By Ana Gomez Salcido and Sandra G. Leon
an Diego Mayor Kevin Faulconer has asked the City Council to place a proposed hotel room tax increase on the November ballot to fund expansion of the Convention Center, repair local streets, and deal with homelessness in the City.
Mayor Faulconer’s proposal outlines a staggered hotel tax increase that would add 1% to all hotel rooms in the City of San Diego, an additional 1% to hotels between SR56 and SR54, and another 1% for all hotels within downtown. The proposed tax increases would in place for up to 40 years.
“The Mayor is proposing a ballot measure to increase the lodging revenue that the City collects from tourists to fund the expansion through voter approved debt, and is proposing to leverage this opportunity to address two more of San Diego’s biggest issues – homelessness and repairing our roads,” states a report to the City Council issued by the Mayor last week.
The proposal outlines that anticipated revenues from the hotel taxes would pay for the convention center expansion, estimated to cost up to $685 million, provide up to $900 million in funding for homeless programs, and up to $900 million for street repairs.
“This ballot measure will create jobs, fix streets and help reduce homelessness in our city,” Mayor Faulconer said at a press conference this week. “Our convention center must be modernized and expanded to keep up with other cities that are taking away from our tourism business.”
Voters rejected a hotel room tax on last November’s ballot that would have funded a sports stadium downtown for the Chargers. That ballot proposition, Measure C, would have raised hotel room taxes by 4% to pay for a combined stadium and convention center, which became known as the Convadium.
This new hotel tax proposal is targeted mainly at funding a contiguous convention center expansion to attract more and larger shows and, thereby, drawing more hotel room visitors.
“I’m not asking San Diego taxpayers, who are being taxed enough already, to shoulder this burden,” Faulconer said. “We have an opportunity to move the ball forward on three major issues that are important not only to our tourism economy but to every San Diegan,” the Mayor added.
The current the San Diego Convention Center facility has reached maximum occupancy and a lack of available space is the number one reason clients are not able to bring business to San Diego.
The benefits to modernizing and expanding the convention center include adding 400,000 square feet of rentable exhibit, ballroom, and meeting space, and adding up from 816,000 square feet at the current facility. Indirect benefits also include generating over $500 million in direct spending at local businesses and a regional economic impact of $860 million, and creating thousands of construction jobs and nearly 7,000 permanent jobs.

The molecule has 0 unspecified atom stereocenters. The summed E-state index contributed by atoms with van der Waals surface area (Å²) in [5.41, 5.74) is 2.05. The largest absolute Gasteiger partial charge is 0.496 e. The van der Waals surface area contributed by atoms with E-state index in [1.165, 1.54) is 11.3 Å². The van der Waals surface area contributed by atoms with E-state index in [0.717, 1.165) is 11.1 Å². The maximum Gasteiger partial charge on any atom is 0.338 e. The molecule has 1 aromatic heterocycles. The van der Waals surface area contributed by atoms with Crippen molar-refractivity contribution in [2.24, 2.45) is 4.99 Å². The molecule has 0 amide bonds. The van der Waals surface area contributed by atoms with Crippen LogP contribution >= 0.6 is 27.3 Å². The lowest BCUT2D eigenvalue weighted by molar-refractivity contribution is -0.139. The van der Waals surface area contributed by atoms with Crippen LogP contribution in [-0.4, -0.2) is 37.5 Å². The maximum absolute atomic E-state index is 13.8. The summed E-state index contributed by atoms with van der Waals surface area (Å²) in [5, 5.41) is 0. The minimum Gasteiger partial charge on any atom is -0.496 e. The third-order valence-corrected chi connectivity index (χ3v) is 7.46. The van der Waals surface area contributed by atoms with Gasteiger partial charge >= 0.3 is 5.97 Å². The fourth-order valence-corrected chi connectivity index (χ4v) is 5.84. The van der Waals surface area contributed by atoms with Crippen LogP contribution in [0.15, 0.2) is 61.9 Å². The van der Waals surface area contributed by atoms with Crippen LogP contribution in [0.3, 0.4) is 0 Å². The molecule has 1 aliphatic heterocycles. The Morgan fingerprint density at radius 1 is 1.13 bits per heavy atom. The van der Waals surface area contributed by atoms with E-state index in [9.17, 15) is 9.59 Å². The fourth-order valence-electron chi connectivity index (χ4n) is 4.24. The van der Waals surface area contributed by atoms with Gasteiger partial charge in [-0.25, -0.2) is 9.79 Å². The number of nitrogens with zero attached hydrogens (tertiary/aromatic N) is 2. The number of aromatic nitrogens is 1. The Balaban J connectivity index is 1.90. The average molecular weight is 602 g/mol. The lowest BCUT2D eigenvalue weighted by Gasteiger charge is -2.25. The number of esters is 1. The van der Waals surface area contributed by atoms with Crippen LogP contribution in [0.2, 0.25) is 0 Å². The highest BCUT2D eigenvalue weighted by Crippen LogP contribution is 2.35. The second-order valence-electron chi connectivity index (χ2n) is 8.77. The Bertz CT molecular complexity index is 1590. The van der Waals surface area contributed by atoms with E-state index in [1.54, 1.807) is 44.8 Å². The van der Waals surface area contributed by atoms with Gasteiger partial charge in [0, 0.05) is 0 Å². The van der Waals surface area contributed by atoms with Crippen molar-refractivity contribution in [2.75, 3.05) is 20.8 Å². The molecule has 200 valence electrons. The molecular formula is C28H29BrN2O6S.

The Convention Center hopes the expansion would create capacity for more than 50 additional events and 334,000 attendees annually.
The Mayor’s proposal also outlines using a portion of the projected revenues to address homelessness and repair streets throughout the City.
The proposes creates the City’s first dedicated revenue stream to address homelessness to support long-term regional efforts to address chronic homelessness and programs to prevent at-risk people from becoming homeless. Although the proposal does to provide details on exactly which programs would be funded or clear mechanism to perform the services, it does outline several concepts, including: increasing affordable housing; creation of Support Services Assessment Center(s); prevention and diversion initiatives; rental assistance; outreach, housing and case navigation services; and support for a regional homeless services delivery.
New hotel tax revenues would also be allocated for road repair by creating a new fund dedicated to repairing roads throughout the City, including: slurry seal, asphalting, paving, and concrete replacement; street reconstruction; and general road infrastructure and right-of-way improvements.
Mayor Faulconer’s hotel tax proposal is supported by tourism, hotel, and convention advocates, including Joe Terzi, President and CEO of the San Diego Tourism Authority.
“The completion of the expansion of our convention center is not only vital to our tourism economy, but to our region’s economy as well. Because of the center’s limited size, San Diego cannot stay competitive with other convention destinations and every year misses out on major business opportunities,” Terzi said at the Mayor’s press conference. “This results in the loss of millions of dollars in tax revenue that could be used to resurface our streets and hire more police officers and lifeguards.”
A previous hotel tax increase passed in 2012 was overturned in court because the special tax was approved by a vote of only hotel owners, not by voters at large. That halted expansion plans for the Convention Center. The proposed expansion plan has been approved by the California Coastal Commission, Port of San Diego, City of San Diego and San Diego Convention Center Corporation Board, and is currently included in the Port Master Plan.